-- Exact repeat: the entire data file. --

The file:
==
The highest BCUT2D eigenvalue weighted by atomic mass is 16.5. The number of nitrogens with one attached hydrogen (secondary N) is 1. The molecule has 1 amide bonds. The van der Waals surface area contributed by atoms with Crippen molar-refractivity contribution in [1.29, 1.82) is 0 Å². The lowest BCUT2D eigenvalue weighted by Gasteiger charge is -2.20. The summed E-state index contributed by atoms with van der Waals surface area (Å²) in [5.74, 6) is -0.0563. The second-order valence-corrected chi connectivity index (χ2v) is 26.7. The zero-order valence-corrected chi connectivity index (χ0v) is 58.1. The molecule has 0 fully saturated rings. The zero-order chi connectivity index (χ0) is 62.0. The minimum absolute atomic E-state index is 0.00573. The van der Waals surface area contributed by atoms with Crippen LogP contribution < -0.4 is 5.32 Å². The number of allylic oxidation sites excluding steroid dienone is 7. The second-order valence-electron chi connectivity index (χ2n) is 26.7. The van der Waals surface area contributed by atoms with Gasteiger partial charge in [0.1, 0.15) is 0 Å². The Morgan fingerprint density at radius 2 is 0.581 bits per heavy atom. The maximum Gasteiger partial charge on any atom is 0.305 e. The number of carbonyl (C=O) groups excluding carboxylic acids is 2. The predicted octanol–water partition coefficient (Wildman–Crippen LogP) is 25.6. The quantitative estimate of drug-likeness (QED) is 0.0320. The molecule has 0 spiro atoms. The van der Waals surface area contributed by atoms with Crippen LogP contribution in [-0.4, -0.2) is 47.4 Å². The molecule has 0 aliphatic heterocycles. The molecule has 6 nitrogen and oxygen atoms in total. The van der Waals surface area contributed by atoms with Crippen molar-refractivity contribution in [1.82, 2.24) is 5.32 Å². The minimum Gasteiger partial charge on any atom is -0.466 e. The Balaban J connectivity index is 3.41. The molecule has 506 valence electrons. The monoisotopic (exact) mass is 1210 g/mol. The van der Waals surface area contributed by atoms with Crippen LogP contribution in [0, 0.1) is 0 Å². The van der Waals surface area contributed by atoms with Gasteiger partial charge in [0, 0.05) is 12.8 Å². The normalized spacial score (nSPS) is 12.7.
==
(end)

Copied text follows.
The highest BCUT2D eigenvalue weighted by atomic mass is 16.5. The number of nitrogens with one attached hydrogen (secondary N) is 1. The molecule has 1 amide bonds. The van der Waals surface area contributed by atoms with Crippen molar-refractivity contribution in [1.29, 1.82) is 0 Å². The lowest BCUT2D eigenvalue weighted by Gasteiger charge is -2.20. The summed E-state index contributed by atoms with van der Waals surface area (Å²) in [5.74, 6) is -0.0563. The second-order valence-corrected chi connectivity index (χ2v) is 26.7. The zero-order valence-corrected chi connectivity index (χ0v) is 58.1. The molecule has 0 fully saturated rings. The zero-order chi connectivity index (χ0) is 62.0. The minimum absolute atomic E-state index is 0.00573. The van der Waals surface area contributed by atoms with Crippen LogP contribution < -0.4 is 5.32 Å². The number of allylic oxidation sites excluding steroid dienone is 7. The second-order valence-electron chi connectivity index (χ2n) is 26.7. The van der Waals surface area contributed by atoms with Gasteiger partial charge in [0.1, 0.15) is 0 Å². The Morgan fingerprint density at radius 2 is 0.581 bits per heavy atom. The maximum Gasteiger partial charge on any atom is 0.305 e. The number of carbonyl (C=O) groups excluding carboxylic acids is 2. The predicted octanol–water partition coefficient (Wildman–Crippen LogP) is 25.6. The quantitative estimate of drug-likeness (QED) is 0.0320. The molecule has 0 spiro atoms. The van der Waals surface area contributed by atoms with Crippen LogP contribution in [-0.4, -0.2) is 47.4 Å². The molecule has 0 aliphatic heterocycles. The molecule has 6 nitrogen and oxygen atoms in total. The van der Waals surface area contributed by atoms with Crippen molar-refractivity contribution in [1.82, 2.24) is 5.32 Å². The minimum Gasteiger partial charge on any atom is -0.466 e. The Balaban J connectivity index is 3.41. The molecule has 506 valence electrons. The monoisotopic (exact) mass is 1210 g/mol. The van der Waals surface area contributed by atoms with Crippen LogP contribution in [0, 0.1) is 0 Å². The van der Waals surface area contributed by atoms with Gasteiger partial charge in [0, 0.05) is 12.8 Å². The normalized spacial score (nSPS) is 12.7.